The Ecologist

 

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Cornish community carries on fighting a 'Super Quarry' development in Marine Conservation Zone

Amy Hall

20th June, 2016

There are now some 50 Marine Conservation Zones (MCZ) in England and Wales. Amy Hall reports on how campaigners fighting the re-opening of a Cornish quarry in one of the zones are effectively testing what the designation really means and how much protection it guarantees. more...

Change The System - Not The Climate

Asoka Bandarage

16th June, 2016

Those most affected by climate change are those least responsible and the international policy frameworks in place to protect them don't work making it a moral issue. But we must believe that the larger goals of environmental sustainability and social justice can be achieved - if we just work together writes Asoka Bandarage more...
HMS Dragon's Lynx helicopter fires infra red flares during an exercise over a Type 45 destroyer of the kind that won't work in warm seas. Photo: Dave Jenkins / Defence Images via Flickr (CC BY-SA).

Now will our politicians take climate change seriously?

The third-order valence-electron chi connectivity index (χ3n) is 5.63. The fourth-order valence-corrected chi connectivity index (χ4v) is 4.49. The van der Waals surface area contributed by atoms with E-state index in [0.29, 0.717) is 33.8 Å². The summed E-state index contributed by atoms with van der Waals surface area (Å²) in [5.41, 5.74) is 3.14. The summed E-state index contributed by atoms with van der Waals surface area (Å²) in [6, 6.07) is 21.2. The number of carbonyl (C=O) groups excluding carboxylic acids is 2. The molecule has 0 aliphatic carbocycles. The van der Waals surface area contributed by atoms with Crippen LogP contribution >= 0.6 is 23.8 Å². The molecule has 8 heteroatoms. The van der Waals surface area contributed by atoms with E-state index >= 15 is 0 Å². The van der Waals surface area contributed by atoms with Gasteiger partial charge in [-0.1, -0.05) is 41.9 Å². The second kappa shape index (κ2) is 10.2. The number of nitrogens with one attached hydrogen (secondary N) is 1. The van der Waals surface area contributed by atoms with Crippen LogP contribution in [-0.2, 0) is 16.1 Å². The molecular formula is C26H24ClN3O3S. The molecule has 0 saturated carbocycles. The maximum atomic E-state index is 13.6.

Richard Galustian

14th June 2015

Rising temperatures are now affecting countries' ability to wage war, writes Richard Galustian, with Britain's new Type 45 destroyers left without power as warm Gulf and Mediterranean seas close down their engines. Will this, finally, force our politicians to understand that climate change is real and dangerous? more...
Drone footage documents a primary drainage canal cutting through an identified 'No Go' area of buffer forest in an IOI oil palm concession in Ketapang, West Kalimantan. Photo: Bjorn Vaugn / Greenpeace.

Palm oil giant IOI, rainforest destroyer, must make good its damage!

Annisa Rahmawati / Greenpeace

10th June 2016

Over 300 major food companies used to buy palm oil from IOI, writes Annisa Rahmawati. But after the company was found to be destroying vast areas of Indonesia's rainforest and draining peatlands to make new palm oil plantations, it has been deserted by its customers. Now IOI must go beyond just sticking to the rules, and start actively repairing the damage it has caused. more...
Last month's record low sea ice in the Arctic is bad news for the global climate, and for the polar bears who depend on the ice for their hunting. Photo: Patrick Kelley / US Coast Guard via Flickr (Public Domain).

Arctic ice recedes to record low for May

Tim Radford

10th June 2016

After 12 successive months of record high global temperatures, yet another record has been broken, writes Tim Radford: the lowest May sea ice extent ever observed in the Arctic - over half a million square kilometers under the previous low, set in 2004. more...